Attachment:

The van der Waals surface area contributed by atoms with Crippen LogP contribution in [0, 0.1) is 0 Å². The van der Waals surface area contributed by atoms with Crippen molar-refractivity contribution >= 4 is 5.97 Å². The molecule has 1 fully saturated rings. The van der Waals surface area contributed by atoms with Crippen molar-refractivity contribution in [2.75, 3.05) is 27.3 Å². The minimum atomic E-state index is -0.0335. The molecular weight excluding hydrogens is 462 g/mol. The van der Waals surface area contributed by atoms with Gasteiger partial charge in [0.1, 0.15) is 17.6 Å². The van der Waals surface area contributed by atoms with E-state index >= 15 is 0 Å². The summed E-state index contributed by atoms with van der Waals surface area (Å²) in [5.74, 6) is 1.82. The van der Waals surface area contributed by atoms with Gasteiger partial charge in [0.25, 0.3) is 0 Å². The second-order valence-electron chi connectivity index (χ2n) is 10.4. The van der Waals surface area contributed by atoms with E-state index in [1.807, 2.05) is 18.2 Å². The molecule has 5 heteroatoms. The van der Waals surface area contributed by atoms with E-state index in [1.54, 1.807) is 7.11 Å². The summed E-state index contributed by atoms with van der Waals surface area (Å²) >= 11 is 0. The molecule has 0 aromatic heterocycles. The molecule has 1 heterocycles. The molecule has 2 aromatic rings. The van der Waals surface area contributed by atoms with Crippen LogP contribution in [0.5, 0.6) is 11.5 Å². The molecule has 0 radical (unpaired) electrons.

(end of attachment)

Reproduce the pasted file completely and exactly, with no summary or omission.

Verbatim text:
The van der Waals surface area contributed by atoms with Crippen LogP contribution in [0, 0.1) is 0 Å². The van der Waals surface area contributed by atoms with Crippen molar-refractivity contribution >= 4 is 5.97 Å². The molecule has 1 fully saturated rings. The van der Waals surface area contributed by atoms with Crippen molar-refractivity contribution in [2.75, 3.05) is 27.3 Å². The minimum atomic E-state index is -0.0335. The molecular weight excluding hydrogens is 462 g/mol. The van der Waals surface area contributed by atoms with Gasteiger partial charge in [0.1, 0.15) is 17.6 Å². The van der Waals surface area contributed by atoms with E-state index >= 15 is 0 Å². The summed E-state index contributed by atoms with van der Waals surface area (Å²) in [5.74, 6) is 1.82. The van der Waals surface area contributed by atoms with Gasteiger partial charge in [0.25, 0.3) is 0 Å². The second-order valence-electron chi connectivity index (χ2n) is 10.4. The van der Waals surface area contributed by atoms with E-state index in [1.807, 2.05) is 18.2 Å². The molecule has 5 heteroatoms. The van der Waals surface area contributed by atoms with E-state index in [1.54, 1.807) is 7.11 Å². The summed E-state index contributed by atoms with van der Waals surface area (Å²) >= 11 is 0. The molecule has 0 aromatic heterocycles. The molecule has 1 heterocycles. The molecule has 2 aromatic rings. The van der Waals surface area contributed by atoms with Crippen LogP contribution in [0.5, 0.6) is 11.5 Å². The molecule has 0 radical (unpaired) electrons.